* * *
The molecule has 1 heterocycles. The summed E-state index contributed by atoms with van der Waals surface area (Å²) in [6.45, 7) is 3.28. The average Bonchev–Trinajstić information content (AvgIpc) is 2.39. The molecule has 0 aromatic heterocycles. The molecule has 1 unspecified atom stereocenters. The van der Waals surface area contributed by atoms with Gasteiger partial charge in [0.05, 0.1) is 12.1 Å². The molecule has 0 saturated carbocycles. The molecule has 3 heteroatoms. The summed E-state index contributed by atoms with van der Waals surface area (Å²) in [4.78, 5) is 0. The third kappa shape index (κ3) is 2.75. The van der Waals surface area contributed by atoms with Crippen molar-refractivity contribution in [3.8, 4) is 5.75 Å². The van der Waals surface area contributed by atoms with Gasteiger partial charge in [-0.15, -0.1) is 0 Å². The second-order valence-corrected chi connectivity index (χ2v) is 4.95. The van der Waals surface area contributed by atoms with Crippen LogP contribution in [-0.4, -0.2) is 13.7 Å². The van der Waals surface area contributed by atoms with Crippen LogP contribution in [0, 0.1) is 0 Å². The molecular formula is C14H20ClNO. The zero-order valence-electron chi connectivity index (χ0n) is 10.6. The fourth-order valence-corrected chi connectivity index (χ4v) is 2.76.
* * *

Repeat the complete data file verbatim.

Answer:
The molecule has 1 heterocycles. The summed E-state index contributed by atoms with van der Waals surface area (Å²) in [6.45, 7) is 3.28. The average Bonchev–Trinajstić information content (AvgIpc) is 2.39. The molecule has 0 aromatic heterocycles. The molecule has 1 unspecified atom stereocenters. The van der Waals surface area contributed by atoms with Gasteiger partial charge in [0.05, 0.1) is 12.1 Å². The molecule has 0 saturated carbocycles. The molecule has 3 heteroatoms. The summed E-state index contributed by atoms with van der Waals surface area (Å²) in [4.78, 5) is 0. The third kappa shape index (κ3) is 2.75. The van der Waals surface area contributed by atoms with Crippen molar-refractivity contribution in [3.8, 4) is 5.75 Å². The van der Waals surface area contributed by atoms with Gasteiger partial charge in [-0.15, -0.1) is 0 Å². The second-order valence-corrected chi connectivity index (χ2v) is 4.95. The van der Waals surface area contributed by atoms with Crippen LogP contribution in [-0.4, -0.2) is 13.7 Å². The van der Waals surface area contributed by atoms with Crippen LogP contribution in [0, 0.1) is 0 Å². The molecular formula is C14H20ClNO. The zero-order valence-electron chi connectivity index (χ0n) is 10.6. The fourth-order valence-corrected chi connectivity index (χ4v) is 2.76.